Manga of a Young Girl: Anne Frank in Japan

There are hundreds of Holocaust organizations in the United States and perhaps thousands worldwide.  Through my job, I stay in contact with many.  Still, I was surprised to see a mailing at work for the Holocaust Education Center, Japan (HEC), headquartered in Fukuyama-city.  I was even more surprised to read one of their newsletter stories, revolving around an Anne Frank manga:

HEC has presented 1,200 copies of the comic book, “Anne Frank” to schools in the three prefectures of Miyagi, Iwate, and Fukushima of the [2011 earthquake] area…Anne Frank wrote in her diary about her desire towards peace, and wishes for a long life, and also the wish for working for the mankind.  HEC hopes that children in those areas will receive hope and courage through this book.

A very small illustration was included, which I unfortunately couldn’t find in better quality online.  From what I gather, the manga was originally published by Shueisha in the late 90s, but an updated version was released in 2011 with more contemporary images than the original (below).

However, this version is not the most prevalent comic retelling of Frank’s life in Japan – that moniker might go to the Anne Frank volume of the Edu-Manga series, which each feature Osamu Tezuka’s Astro Boy character on their covers and throughout the stories (yes, really).  Released stateside by Digital Manga Publishing, this version not only portrays events from the diary, but also from her brief time at the Bergen-Belsen concentration camp before her death.  Note the image below, which shows Astro Boy and his sister as part of the proceedings of the story:

Anne Frank Astro Boy
image from Tokyo Times

Other versions of the diary abound.  Another manga also portrays her time in the camp and ends with real pictures of Frank and her family.  Two anime films, both titled Anne no Nikki, have also been released.

While anime and manga adaptations of The Diary of a Young Girl may seem strange and even ghoulish, there’s no doubt that her story is significant and that even today, it continues to connect with adolescents.  In a country where many deny historical accounts of Japan’s role in atrocities, perhaps these works are all the more important in delivering a a vital message – that the ability to do great evil lies with the human heart, and that even in the face of this evil and the dangers that come with it, we should stand up and do what’s right.

8 thoughts on “Manga of a Young Girl: Anne Frank in Japan

  1. I find this very intriguing…I am very facinated with the story of Anne Frank and her time spent in the attic with her family. I can pickup the book today or tomorrow and still be as entranced by each and every word today as I was when I first read it in school 10 years ago. I would be interested to see how another culture interprets the story. Good article sir! I think I have just the thing for you to show my appreciation. Keep your eye on “The Cajun Samurai” tomorrow around Noon CST!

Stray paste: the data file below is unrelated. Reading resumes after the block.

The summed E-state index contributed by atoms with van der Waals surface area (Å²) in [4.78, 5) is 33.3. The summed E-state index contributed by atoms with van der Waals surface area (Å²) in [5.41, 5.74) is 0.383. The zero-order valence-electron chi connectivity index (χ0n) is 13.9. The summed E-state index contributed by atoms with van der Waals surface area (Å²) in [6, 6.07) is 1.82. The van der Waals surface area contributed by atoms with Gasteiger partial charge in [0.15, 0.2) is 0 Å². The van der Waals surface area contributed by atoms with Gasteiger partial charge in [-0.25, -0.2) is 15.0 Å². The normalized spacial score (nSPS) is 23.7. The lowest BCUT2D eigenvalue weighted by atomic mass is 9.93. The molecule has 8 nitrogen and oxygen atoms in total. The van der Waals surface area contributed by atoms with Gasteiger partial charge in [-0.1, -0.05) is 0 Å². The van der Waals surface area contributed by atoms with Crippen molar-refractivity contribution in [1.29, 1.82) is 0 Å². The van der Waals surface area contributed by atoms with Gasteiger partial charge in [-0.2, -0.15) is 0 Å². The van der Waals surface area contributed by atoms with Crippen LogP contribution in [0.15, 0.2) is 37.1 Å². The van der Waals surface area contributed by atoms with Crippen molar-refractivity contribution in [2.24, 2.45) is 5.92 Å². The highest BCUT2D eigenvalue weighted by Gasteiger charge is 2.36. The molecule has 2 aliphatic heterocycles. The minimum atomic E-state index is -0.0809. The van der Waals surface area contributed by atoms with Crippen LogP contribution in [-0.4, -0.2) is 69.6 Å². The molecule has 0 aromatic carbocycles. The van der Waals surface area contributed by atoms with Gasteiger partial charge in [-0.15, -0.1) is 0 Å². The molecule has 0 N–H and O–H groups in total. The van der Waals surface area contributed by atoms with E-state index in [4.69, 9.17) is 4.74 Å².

2. I’ve been meaning to watch one of those movies, but I (and I feel so badly about this) never got past a few pages of The Diary, and am wondering if I can enjoy and appreciate the story regardless. It’s amazing, though, that some stories really are timeless and can speak to a very different culture than ours. It makes me wonder if and when we’ll start discovering stories of theirs that we can get behind and learn from… beyond Seven Samurai.

    1. I’ve never read more than excerpts of the diary, either! Shame on us. 😛

      Perhaps as the world becomes smaller through our digital connections, we’ll see that transfer of stories/tales from east to west. For instance, from what I’ve read in the past, there’s a film version of “Tale of Genji” in the works and Martin Scorsese has long thought about doing a film on “Silence” – I would very much be anticipating both of these.

      1. I keep hearing about that ‘Silence’ film, and at this point it’s been a few years, so I’ll believe it when I see it. ‘Tale of Genji’ seems like it would be serious hit-or-miss with Western audiences because of it’s Lolita-esque romance themes, so I’m wary about that one.

        That still seems very small in comparison to what we’ve exported out there, so hopefully someone will pick up on some great Japanese stories.

        1. Oh, gosh, Tale of Genji would almost have to be made as a very small art house style film, unless huge changes were made the plot. Having read it during college, though, I just have a personal interest in the film.

          And yeah, Silence seems to be on again, off again. I’m holding out hope because it really feels like it would make an excellent fit with Scorsese and he’s long had an interest in the novel – it’s not a spur of the moment type dealy, like with some anime properties (ex. Cowboy Bebop and Akira).

          Then again, maybe it’ll get made when Battle Angel Alita gets made. -_-‘

          1. Tale of Genji as arthouse film? Yes, please! xD That would be a great movie. But yes, major changes would have to be made otherwise… which would bug me because then you really lose the heart of the story (still struggling through it, myself, but it’s a good book!).

            As for Silence and Scorcese, it’s not something that I’d really want in his hands. He has had a few hits, but most of his nominations now seem to be because he’s well-known, not because his movies are really that good. And knowing his filmography, I don’t know if it would really fit his style.

            Even so, it’s been a loooong time since rumors started about this, so I’m categorizing this as another movie that’s hit the same development hell that the live-action Cowboy Bebop movie has been in.

  3. Yay, I know enough Japanese to translate the title as “Anne Frank: A Young Girl Who Continues To Live In The Hearts Of People Who Wish For Peace”.

Leave a Reply